Hasso anticipated the need for SAP to evolve in order to keep up with the explosion of the Internet and the age of e-commerce that was to follow. It was a testament to his foresight that he moved from the headquarters in Germany to a tiny office in Palo Alto with a 30-member team, spending nearly 50% of his time there. He recognized that Silicon Valley was the seat of technological innovation where changes were implemented quickly, and he saw value in being where these rapid changes were taking place. Not only did SAP enjoy the distinction of dominating the market for enterprise software, it also created the unique go to market model together with various consulting companies to implement its software. SAP was and is amongst the finest enterprise software leaders of our times for the reason that it dealt with competitive threats and emerged stronger time and again. SAP always has found a way to turn the tide with a host of out-of-the-box strategies, and has armed itself with the best talent to lead the next wave of change.

Give the Right Person the Freedom to Make Good Decisions

With the Internet boom, there emerged dozens of newcomers like Ariba, i2 and Siebel, promising an array of nimble and specialized software applications (a far cry from SAP’s monolithic and integrated R3). These upstarts were quick to catch the attention of the enterprise sector, leaving giants like SAP suddenly scrambling to catch up.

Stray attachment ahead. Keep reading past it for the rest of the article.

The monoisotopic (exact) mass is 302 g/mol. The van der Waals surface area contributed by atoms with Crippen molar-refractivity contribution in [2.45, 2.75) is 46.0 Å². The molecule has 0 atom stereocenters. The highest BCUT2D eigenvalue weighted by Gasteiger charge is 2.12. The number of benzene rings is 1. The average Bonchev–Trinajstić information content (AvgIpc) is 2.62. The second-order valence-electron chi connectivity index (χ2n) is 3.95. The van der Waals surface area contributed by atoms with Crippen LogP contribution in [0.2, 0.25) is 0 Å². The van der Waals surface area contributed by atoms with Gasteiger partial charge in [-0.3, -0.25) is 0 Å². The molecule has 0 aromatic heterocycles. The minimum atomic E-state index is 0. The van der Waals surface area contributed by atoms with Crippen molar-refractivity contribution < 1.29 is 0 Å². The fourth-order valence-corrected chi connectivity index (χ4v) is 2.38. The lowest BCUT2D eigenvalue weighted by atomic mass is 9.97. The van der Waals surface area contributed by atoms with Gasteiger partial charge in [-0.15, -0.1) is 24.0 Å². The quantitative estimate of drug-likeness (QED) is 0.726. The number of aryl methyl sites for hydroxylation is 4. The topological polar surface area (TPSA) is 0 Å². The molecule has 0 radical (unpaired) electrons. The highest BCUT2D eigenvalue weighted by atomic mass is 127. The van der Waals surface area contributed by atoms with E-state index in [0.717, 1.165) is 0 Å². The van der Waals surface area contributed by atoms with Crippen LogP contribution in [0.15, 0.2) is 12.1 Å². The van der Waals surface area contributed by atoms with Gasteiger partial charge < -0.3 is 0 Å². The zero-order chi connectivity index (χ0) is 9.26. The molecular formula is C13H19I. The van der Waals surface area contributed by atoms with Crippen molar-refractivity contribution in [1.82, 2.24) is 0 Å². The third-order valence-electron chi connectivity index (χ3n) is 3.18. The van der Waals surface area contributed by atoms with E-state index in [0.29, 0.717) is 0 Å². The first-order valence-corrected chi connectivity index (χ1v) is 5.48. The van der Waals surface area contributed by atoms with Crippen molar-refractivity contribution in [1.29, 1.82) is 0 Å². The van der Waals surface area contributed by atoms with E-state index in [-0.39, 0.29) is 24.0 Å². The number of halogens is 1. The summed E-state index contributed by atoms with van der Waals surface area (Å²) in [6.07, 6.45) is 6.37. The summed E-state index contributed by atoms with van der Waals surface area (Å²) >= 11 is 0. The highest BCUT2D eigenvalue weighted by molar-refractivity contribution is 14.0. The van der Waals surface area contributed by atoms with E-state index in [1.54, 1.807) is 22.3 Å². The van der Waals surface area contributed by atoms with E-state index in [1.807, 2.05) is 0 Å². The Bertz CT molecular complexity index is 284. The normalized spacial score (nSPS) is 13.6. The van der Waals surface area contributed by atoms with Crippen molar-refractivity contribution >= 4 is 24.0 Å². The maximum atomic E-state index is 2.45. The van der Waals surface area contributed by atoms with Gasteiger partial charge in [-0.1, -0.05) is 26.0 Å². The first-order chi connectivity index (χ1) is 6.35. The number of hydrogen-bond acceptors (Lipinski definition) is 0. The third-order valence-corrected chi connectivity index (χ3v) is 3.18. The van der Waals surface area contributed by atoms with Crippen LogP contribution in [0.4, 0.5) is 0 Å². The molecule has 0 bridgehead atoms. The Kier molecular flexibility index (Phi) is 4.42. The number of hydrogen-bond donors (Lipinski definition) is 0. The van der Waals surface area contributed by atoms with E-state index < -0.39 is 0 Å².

“In the late 1999 and early 2000, SAP faced a serious rival in the US: Oracle. Oracle had teamed up with Sun and marketed brilliantly to become the dot in the dotcom and portrayed SAP as a company stuck in the past with the client server architecture!” Ajit recalls how SAP was dealt blow after blow — Ariba took over one of its key and oldest customer, Chevron, Siebel poached their head of sales. These were turbulent times indeed!

“In just one year, the whole situation had transformed! That is when we created mySAP.com.” tweet